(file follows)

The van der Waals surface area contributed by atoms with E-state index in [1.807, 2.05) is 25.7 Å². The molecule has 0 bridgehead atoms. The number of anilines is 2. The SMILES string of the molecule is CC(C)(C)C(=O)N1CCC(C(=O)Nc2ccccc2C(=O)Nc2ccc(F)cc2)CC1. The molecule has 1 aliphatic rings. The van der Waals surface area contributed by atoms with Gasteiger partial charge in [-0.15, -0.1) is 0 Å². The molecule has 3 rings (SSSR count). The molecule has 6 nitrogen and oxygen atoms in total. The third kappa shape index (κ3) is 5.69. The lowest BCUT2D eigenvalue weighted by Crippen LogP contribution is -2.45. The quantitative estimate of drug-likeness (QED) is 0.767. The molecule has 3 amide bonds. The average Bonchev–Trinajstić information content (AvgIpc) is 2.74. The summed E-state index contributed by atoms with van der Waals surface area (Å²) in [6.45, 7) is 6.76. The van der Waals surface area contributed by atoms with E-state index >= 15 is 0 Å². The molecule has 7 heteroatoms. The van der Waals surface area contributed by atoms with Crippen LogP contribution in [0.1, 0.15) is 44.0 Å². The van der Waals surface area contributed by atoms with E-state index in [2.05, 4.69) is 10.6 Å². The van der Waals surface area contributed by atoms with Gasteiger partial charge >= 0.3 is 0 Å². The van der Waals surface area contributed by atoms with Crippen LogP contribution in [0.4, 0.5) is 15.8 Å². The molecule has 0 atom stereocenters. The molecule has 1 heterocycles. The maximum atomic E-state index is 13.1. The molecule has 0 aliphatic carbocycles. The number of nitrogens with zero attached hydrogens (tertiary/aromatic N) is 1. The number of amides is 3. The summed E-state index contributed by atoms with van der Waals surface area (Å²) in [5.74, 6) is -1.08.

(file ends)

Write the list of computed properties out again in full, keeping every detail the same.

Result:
The van der Waals surface area contributed by atoms with E-state index in [1.807, 2.05) is 25.7 Å². The molecule has 0 bridgehead atoms. The number of anilines is 2. The SMILES string of the molecule is CC(C)(C)C(=O)N1CCC(C(=O)Nc2ccccc2C(=O)Nc2ccc(F)cc2)CC1. The molecule has 1 aliphatic rings. The van der Waals surface area contributed by atoms with Gasteiger partial charge in [-0.15, -0.1) is 0 Å². The molecule has 3 rings (SSSR count). The molecule has 6 nitrogen and oxygen atoms in total. The third kappa shape index (κ3) is 5.69. The lowest BCUT2D eigenvalue weighted by Crippen LogP contribution is -2.45. The quantitative estimate of drug-likeness (QED) is 0.767. The molecule has 3 amide bonds. The average Bonchev–Trinajstić information content (AvgIpc) is 2.74. The summed E-state index contributed by atoms with van der Waals surface area (Å²) in [6.45, 7) is 6.76. The van der Waals surface area contributed by atoms with E-state index >= 15 is 0 Å². The molecule has 7 heteroatoms. The van der Waals surface area contributed by atoms with Crippen LogP contribution in [0.1, 0.15) is 44.0 Å². The van der Waals surface area contributed by atoms with E-state index in [2.05, 4.69) is 10.6 Å². The van der Waals surface area contributed by atoms with Gasteiger partial charge >= 0.3 is 0 Å². The van der Waals surface area contributed by atoms with Crippen LogP contribution in [0.4, 0.5) is 15.8 Å². The molecule has 0 atom stereocenters. The molecule has 1 heterocycles. The maximum atomic E-state index is 13.1. The molecule has 0 aliphatic carbocycles. The number of nitrogens with zero attached hydrogens (tertiary/aromatic N) is 1. The number of amides is 3. The summed E-state index contributed by atoms with van der Waals surface area (Å²) in [5.74, 6) is -1.08.